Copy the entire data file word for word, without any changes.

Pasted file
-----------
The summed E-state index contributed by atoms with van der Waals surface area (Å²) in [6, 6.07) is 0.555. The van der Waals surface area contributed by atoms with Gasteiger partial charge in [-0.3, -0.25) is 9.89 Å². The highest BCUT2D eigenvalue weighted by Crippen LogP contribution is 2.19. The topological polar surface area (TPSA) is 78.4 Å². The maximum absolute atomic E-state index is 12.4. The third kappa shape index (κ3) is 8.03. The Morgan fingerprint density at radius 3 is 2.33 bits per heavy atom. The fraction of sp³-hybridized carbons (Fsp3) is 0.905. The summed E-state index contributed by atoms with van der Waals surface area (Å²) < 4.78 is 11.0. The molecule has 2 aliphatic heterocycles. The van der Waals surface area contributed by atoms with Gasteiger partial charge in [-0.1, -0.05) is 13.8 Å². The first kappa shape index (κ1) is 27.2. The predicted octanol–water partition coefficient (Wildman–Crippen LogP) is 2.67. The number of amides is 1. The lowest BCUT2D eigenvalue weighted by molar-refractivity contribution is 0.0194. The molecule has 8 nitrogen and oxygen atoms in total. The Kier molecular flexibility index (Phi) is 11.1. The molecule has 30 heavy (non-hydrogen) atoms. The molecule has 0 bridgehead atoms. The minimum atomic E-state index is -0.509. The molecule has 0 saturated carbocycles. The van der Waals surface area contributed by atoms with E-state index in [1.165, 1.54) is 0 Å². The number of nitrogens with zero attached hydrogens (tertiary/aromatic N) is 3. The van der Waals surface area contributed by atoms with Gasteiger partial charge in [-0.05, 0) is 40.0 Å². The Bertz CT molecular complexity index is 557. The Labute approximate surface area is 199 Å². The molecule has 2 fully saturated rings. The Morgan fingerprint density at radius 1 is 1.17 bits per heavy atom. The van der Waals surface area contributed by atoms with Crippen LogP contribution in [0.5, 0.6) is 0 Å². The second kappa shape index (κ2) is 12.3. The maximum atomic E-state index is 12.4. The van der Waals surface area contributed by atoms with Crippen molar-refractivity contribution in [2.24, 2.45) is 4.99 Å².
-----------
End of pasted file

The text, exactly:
The summed E-state index contributed by atoms with van der Waals surface area (Å²) in [6, 6.07) is 0.555. The van der Waals surface area contributed by atoms with Gasteiger partial charge in [-0.3, -0.25) is 9.89 Å². The highest BCUT2D eigenvalue weighted by Crippen LogP contribution is 2.19. The topological polar surface area (TPSA) is 78.4 Å². The maximum absolute atomic E-state index is 12.4. The third kappa shape index (κ3) is 8.03. The Morgan fingerprint density at radius 3 is 2.33 bits per heavy atom. The fraction of sp³-hybridized carbons (Fsp3) is 0.905. The summed E-state index contributed by atoms with van der Waals surface area (Å²) < 4.78 is 11.0. The molecule has 2 aliphatic heterocycles. The van der Waals surface area contributed by atoms with Gasteiger partial charge in [-0.1, -0.05) is 13.8 Å². The first kappa shape index (κ1) is 27.2. The predicted octanol–water partition coefficient (Wildman–Crippen LogP) is 2.67. The number of amides is 1. The lowest BCUT2D eigenvalue weighted by molar-refractivity contribution is 0.0194. The molecule has 8 nitrogen and oxygen atoms in total. The Kier molecular flexibility index (Phi) is 11.1. The molecule has 30 heavy (non-hydrogen) atoms. The molecule has 0 bridgehead atoms. The minimum atomic E-state index is -0.509. The molecule has 0 saturated carbocycles. The van der Waals surface area contributed by atoms with E-state index in [1.165, 1.54) is 0 Å². The number of nitrogens with zero attached hydrogens (tertiary/aromatic N) is 3. The van der Waals surface area contributed by atoms with Gasteiger partial charge in [-0.05, 0) is 40.0 Å². The Bertz CT molecular complexity index is 557. The Labute approximate surface area is 199 Å². The molecule has 2 fully saturated rings. The Morgan fingerprint density at radius 1 is 1.17 bits per heavy atom. The van der Waals surface area contributed by atoms with Crippen LogP contribution in [0.5, 0.6) is 0 Å². The second kappa shape index (κ2) is 12.3. The maximum atomic E-state index is 12.4. The van der Waals surface area contributed by atoms with Crippen molar-refractivity contribution in [2.24, 2.45) is 4.99 Å².